Jeffrey M. Jones reports that “GOP Image Slides Giving Democrats Strong Advantage” at Gallup: “Americans’ opinions of the Republican Party have worsened in recent months, with 37% now saying they have a favorable view of the party, down from 43% in November. This decline, along with a slight increase in the Democratic Party’s positive ratings, to 48%, gives the Democrats a rare double-digit advantage in favorability….The Jan. 21-Feb. 2 poll was conducted in the weeks after the Jan. 6 storming of the U.S. Capitol by people seeking to disrupt the counting of the 2020 presidential election electoral votes….Since November, the GOP’s image has suffered the most among Republican Party identifiers, from 90% favorable to 78%. Independents’ and Democrats’ opinions are essentially unchanged….Meanwhile, the slight increase in positive ratings of the Democratic Party is being driven by independents, who show a seven-percentage-point jump in favorability since November, 41% to 48%. Ninety-four percent of Democrats (compared with 92% in November) and 4% of Republicans (compared with 5% in November) rate the Democratic Party favorably….The tumultuous end to the Trump presidency appears to have harmed the image of the Republican Party. The GOP now faces a double-digit deficit in favorable ratings compared with the Democratic Party.”


The Genesis of “Constitutional Cancel Culture”

While watching Trump’s second impeachment trial, I heard his lawyers use a strategically clever term that I dissected and denounced at New York:

Donald Trump’s impeachment trial lawyers, amid their effort to recast Trump as a victim of Congress — rather than the president who sent his militant followers to storm the U.S. Capitol and stop the routine confirmation of an election he himself had tried to steal — deployed an evocative new term: “constitutional cancel culture.” Attorney Michael van der Veen introduced it as part of his angry diatribe against the alleged Democrat witch hunt targeting Trump. Then Bruce Castor used it again to dramatize his claim that Trump’s wild remarks on January 6 were protected by the First Amendment and squarely within existing political traditions.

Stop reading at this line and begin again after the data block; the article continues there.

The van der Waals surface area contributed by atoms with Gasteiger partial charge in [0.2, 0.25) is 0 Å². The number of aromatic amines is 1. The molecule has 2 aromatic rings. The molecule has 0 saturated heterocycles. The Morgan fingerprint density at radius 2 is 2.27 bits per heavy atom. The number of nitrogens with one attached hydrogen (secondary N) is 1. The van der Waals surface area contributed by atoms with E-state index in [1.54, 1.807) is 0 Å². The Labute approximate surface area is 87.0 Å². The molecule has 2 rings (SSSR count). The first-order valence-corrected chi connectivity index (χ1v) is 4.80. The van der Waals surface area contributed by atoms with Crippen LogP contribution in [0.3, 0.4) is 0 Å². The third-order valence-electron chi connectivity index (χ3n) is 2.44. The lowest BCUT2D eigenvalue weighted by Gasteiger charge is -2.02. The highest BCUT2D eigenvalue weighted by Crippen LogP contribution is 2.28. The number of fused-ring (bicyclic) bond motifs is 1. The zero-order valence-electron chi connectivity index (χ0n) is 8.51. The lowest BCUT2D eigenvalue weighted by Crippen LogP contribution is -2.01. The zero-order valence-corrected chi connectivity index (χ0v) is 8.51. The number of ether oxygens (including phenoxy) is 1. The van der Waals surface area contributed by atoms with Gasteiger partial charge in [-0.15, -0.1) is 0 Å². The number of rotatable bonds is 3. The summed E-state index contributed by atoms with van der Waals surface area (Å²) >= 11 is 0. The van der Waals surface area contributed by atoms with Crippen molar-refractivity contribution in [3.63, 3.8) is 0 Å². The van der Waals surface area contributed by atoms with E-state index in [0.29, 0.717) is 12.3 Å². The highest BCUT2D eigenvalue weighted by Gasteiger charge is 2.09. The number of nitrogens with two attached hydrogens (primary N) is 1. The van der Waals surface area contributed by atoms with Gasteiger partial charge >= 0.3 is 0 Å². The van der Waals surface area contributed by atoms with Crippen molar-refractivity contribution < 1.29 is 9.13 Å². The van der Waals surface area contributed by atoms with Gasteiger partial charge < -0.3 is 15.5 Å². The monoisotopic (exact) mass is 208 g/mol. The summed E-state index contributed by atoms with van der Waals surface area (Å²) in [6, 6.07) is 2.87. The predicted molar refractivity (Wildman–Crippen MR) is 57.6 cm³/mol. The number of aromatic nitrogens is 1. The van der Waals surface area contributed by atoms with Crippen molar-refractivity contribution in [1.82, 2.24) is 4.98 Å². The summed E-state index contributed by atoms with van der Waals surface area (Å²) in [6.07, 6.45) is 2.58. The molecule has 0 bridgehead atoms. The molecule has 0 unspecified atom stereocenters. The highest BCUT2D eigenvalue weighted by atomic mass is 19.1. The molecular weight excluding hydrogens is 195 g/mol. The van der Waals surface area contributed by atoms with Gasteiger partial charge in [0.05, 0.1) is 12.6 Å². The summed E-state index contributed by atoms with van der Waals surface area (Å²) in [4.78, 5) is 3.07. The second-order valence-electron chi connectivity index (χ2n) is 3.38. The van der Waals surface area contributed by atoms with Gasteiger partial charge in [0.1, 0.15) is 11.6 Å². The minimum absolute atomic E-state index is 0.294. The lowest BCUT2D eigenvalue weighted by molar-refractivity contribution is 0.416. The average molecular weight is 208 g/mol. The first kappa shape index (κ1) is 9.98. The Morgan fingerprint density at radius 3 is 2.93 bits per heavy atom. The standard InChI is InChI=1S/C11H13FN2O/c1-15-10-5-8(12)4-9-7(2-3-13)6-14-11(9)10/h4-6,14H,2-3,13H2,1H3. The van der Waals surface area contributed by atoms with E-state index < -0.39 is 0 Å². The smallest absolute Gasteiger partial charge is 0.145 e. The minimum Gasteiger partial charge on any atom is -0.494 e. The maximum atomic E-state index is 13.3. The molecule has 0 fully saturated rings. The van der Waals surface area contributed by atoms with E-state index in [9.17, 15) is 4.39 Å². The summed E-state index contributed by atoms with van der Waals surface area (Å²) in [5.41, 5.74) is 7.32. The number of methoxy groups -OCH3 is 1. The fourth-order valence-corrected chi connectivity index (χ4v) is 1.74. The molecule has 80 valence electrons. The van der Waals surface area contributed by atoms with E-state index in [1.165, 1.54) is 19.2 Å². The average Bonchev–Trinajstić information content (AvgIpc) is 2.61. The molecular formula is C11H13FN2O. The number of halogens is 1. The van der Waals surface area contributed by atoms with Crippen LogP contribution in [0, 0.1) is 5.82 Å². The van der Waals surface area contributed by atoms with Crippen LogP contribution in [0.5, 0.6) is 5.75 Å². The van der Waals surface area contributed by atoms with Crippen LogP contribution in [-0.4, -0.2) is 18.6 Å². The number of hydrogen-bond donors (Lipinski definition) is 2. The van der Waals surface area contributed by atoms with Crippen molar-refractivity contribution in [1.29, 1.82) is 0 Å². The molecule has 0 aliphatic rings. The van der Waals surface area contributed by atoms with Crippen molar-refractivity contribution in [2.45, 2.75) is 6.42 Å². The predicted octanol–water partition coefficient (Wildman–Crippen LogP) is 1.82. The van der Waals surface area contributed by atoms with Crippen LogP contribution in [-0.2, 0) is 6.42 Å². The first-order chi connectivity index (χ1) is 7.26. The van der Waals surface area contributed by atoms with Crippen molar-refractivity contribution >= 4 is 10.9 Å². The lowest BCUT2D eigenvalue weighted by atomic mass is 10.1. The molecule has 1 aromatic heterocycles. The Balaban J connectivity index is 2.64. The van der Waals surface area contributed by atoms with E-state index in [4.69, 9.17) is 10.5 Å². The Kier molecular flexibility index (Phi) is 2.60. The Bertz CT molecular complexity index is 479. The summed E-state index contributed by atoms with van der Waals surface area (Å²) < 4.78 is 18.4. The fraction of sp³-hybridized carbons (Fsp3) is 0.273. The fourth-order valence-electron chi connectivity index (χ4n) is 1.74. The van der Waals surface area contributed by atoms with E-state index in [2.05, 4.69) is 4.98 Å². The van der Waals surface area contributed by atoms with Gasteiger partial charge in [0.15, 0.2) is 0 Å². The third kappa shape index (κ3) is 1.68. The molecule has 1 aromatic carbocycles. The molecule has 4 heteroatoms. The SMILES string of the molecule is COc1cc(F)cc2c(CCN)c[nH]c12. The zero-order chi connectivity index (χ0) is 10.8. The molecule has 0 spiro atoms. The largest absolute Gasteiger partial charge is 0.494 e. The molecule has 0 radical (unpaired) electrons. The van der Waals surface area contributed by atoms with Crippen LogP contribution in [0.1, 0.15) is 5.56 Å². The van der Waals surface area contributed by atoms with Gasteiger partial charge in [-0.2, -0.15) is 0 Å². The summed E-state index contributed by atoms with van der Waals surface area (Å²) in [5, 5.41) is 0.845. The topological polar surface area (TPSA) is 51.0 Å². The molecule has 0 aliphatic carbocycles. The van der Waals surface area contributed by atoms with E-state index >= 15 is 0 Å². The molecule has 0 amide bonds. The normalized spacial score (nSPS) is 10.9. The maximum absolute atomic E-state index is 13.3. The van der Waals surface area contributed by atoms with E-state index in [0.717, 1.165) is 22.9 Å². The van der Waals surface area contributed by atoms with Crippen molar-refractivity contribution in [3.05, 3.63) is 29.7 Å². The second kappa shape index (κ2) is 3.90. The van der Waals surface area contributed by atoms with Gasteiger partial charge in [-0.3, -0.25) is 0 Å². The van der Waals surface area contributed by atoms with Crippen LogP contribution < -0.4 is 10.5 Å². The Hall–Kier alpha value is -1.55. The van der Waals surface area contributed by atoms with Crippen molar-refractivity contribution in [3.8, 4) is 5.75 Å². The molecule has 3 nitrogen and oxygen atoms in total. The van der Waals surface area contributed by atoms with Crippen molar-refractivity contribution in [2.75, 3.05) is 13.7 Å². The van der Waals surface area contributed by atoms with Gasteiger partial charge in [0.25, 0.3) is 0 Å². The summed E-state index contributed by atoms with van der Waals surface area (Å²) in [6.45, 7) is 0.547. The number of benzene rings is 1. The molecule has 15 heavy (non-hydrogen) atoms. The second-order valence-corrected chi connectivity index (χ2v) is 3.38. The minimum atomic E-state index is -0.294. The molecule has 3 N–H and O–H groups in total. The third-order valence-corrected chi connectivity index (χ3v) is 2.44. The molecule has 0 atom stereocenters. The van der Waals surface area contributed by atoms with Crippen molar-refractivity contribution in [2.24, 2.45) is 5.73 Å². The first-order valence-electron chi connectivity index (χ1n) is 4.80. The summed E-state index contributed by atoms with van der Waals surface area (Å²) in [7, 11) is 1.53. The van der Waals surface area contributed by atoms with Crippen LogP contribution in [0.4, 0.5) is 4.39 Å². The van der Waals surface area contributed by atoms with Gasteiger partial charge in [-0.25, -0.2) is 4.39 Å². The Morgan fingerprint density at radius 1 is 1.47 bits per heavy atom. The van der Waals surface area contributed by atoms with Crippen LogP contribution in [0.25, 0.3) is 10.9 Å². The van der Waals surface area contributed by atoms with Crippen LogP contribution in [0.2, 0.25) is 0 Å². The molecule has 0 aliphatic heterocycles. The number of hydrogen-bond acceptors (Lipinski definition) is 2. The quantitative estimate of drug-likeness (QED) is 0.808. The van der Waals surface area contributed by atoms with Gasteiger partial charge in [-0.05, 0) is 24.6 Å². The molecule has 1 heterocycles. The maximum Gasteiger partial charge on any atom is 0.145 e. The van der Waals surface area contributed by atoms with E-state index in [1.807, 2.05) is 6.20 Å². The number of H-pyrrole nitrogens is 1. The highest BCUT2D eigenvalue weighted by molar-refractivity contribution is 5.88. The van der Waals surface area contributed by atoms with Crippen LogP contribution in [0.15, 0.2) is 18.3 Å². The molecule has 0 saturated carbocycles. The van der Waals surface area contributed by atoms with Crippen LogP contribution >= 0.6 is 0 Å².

This semantic development was probably inevitable. “Cancel culture,” a term originally associated with a sort of loosely organized boycott of offensive people in power, gradually gained use as an invidious description of any incident where people are pressured to conform their opinions. But then “cancel culture” was adopted by conservatives, for whom it has the same sort of function the equally abused term “politically correct” used to serve: a way for those wrong-footed by habits of prejudice and privilege to regain high ground by posing as victims. And it has caught on with Republican politicians in a very big way, as Vox’s Aja Romano pointed out during the 2020 GOP National Convention:

“[D]uring Monday night’s lineup, several speakers mentioned cancel culture. Former Fox News host Kimberly Guilfoyle portrayed it as a culture of ‘elites … who blame America,’ and Sen. Tim Scott (R-SC) stressed that Republicans ‘don’t give into cancel culture or the radical and factly baseless beliefs that things are worse today than in the 1860s or the 1960s.’ Former United Nations Ambassador Nikki Haley described cancel culture as ‘an important issue. [Trump] knows that political correctness and cancel culture are dangerous and just plain wrong,’ she told viewers. ‘You cannot cancel a culture that love its heroes,’ Rep. Matt Gaetz (R-Fl) said, referring obliquely to the nationwide trend of toppling Confederate statues in protests against racism.”